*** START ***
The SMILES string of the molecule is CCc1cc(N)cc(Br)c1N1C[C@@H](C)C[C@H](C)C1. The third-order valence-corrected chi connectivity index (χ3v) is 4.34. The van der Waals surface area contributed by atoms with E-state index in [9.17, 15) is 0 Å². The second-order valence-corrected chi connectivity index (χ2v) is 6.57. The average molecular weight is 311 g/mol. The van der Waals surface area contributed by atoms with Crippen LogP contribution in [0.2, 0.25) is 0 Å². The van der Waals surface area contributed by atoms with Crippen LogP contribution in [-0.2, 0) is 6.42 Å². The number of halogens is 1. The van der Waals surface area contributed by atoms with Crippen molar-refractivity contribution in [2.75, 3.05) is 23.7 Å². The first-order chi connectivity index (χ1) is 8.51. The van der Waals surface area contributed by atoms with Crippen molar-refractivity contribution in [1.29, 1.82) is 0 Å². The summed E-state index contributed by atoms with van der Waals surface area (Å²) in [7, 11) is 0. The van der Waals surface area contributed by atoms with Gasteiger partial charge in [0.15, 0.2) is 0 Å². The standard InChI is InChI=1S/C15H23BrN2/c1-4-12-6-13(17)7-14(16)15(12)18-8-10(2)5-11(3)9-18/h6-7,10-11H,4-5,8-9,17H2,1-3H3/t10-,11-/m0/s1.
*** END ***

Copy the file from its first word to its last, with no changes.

The SMILES string of the molecule is CCc1cc(N)cc(Br)c1N1C[C@@H](C)C[C@H](C)C1. The third-order valence-corrected chi connectivity index (χ3v) is 4.34. The van der Waals surface area contributed by atoms with E-state index in [9.17, 15) is 0 Å². The second-order valence-corrected chi connectivity index (χ2v) is 6.57. The average molecular weight is 311 g/mol. The van der Waals surface area contributed by atoms with Crippen LogP contribution in [0.2, 0.25) is 0 Å². The van der Waals surface area contributed by atoms with Crippen LogP contribution in [-0.2, 0) is 6.42 Å². The number of halogens is 1. The van der Waals surface area contributed by atoms with Crippen molar-refractivity contribution in [2.75, 3.05) is 23.7 Å². The first-order chi connectivity index (χ1) is 8.51. The van der Waals surface area contributed by atoms with Crippen molar-refractivity contribution in [1.29, 1.82) is 0 Å². The summed E-state index contributed by atoms with van der Waals surface area (Å²) in [7, 11) is 0. The van der Waals surface area contributed by atoms with Gasteiger partial charge in [0.15, 0.2) is 0 Å². The standard InChI is InChI=1S/C15H23BrN2/c1-4-12-6-13(17)7-14(16)15(12)18-8-10(2)5-11(3)9-18/h6-7,10-11H,4-5,8-9,17H2,1-3H3/t10-,11-/m0/s1.